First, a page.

Muglan mattersPolitical rumblings in host countries require government to be prepared
Over the weekend, Malaysia began cracking down on illegal migrant workers, including Nepalis. It has rounded up several thousand illegal migrant workers—following the announcement of a temporary ban on recruiting new foreign workers. Currently over 2.1 million foreign workers are employed in Malaysia, and authorities estimate that there could be as many illegal workers as legal ones.
Malaysian officials have said that the decision to impose a temporary ban on recruitment of migrant workers was taken to regulate the labour market. It has also been described as an effort to encourage locals to take menial jobs. What is surprising is that the ban comes on the heels of a deal that Malaysia reached with Bangladesh to recruit 1.5 million workers.
News reports suggest that the deal with Bangladesh has backfired politically. Opposition, trade unionists and rights groups have long been accusing key ministers of serving their own business interests by exploiting the migrants. At first, this may seem like internal Malaysian politics, but it has led to increased costs for migrant workers—affecting all migrants, including half a million Nepalis who work in Malaysia.
Since 2014, the Malaysian government has taken complete control of the recruitment of migrants, imposing an additional economic burden on them. It is mandatory to undergo health check-ups, training and visa processing through the Malaysian government’s agents. This has led to inflated fees on every step of the recruitment process.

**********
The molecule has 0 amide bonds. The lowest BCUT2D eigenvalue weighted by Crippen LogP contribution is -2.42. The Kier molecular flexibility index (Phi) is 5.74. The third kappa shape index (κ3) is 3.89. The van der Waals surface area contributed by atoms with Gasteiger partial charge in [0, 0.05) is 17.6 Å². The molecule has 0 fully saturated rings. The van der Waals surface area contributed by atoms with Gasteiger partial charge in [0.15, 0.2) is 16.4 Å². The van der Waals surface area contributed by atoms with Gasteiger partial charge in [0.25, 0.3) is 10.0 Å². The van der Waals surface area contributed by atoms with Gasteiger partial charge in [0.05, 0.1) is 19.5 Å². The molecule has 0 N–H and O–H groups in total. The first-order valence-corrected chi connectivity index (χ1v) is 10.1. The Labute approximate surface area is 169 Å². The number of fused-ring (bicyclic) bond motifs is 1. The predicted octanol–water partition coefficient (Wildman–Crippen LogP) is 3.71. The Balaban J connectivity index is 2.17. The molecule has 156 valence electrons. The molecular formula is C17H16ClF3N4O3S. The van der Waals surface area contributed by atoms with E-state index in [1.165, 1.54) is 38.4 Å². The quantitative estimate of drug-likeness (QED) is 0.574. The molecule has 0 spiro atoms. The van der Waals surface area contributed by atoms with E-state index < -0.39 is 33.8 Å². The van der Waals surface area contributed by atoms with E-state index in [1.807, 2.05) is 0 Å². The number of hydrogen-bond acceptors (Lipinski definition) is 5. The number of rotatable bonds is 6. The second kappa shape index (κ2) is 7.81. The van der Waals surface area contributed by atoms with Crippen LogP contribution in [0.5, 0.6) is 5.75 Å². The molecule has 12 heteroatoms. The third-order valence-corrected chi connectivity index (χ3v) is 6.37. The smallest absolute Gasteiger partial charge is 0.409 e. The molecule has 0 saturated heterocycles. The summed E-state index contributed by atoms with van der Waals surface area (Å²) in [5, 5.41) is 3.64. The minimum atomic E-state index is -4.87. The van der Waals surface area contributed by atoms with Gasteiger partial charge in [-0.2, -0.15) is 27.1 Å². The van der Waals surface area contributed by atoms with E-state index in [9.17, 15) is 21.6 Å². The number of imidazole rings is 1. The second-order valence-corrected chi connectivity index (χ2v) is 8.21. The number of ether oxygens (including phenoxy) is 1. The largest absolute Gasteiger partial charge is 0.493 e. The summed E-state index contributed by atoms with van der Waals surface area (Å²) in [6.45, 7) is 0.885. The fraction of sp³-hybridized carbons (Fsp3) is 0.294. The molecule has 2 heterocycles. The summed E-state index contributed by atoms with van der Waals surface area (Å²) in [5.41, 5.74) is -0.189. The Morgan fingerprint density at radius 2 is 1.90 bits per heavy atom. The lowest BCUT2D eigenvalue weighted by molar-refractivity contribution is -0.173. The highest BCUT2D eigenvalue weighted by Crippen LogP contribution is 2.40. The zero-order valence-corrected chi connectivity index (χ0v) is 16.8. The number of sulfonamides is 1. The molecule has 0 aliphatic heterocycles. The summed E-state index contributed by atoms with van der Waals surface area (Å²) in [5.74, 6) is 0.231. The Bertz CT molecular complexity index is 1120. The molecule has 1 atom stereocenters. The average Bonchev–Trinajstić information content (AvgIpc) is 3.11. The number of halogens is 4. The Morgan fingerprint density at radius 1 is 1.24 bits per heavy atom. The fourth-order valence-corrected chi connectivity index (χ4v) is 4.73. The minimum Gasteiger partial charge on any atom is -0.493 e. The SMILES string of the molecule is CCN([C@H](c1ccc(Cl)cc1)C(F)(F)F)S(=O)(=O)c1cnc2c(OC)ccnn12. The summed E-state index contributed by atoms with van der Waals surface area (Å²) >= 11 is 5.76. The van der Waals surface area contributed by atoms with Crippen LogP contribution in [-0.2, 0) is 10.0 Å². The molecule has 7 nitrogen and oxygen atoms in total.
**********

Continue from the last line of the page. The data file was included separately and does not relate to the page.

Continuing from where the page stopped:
Malaysia has given exclusive rights to private Malaysian companies for visa processing, biometric health screening, and pre-departure services in all labour sending countries, including Nepal. These companies have been able to charge much higher than other service providers due to their monopoly. Former Deputy Prime Minister and Foreign Minister Narayan Kaji Shrestha, after an observation visit, is on record urging the then PM Sushil Koirala and other senior officials to stop sending workers to Malaysia, arguing that Nepali workers there were receiving slave-like treatment.
The temporary ban is unlikely to have an immediate impact as very few Nepalis are willing to take up jobs in Malaysia owing to higher costs and a weak ringgit, the Malaysian currency. But in the long term, it is possible that a significant number of Nepali workers currently working in Malaysia could leave the country as a result of reduced earnings. The challenge for Nepal would be to accommodate them at home or find them other destinations such as the Gulf countries. But even the Gulf countries are facing a shrinking economy due to reduced oil prices and a large number of unemployed natives. Given the economic and political rumblings in the migrant destination countries, the government of Nepal needs to begin formulating plans to deal with the scenario of a sizeable number of the estimated 5 million Nepali migrant workers returning home en masse.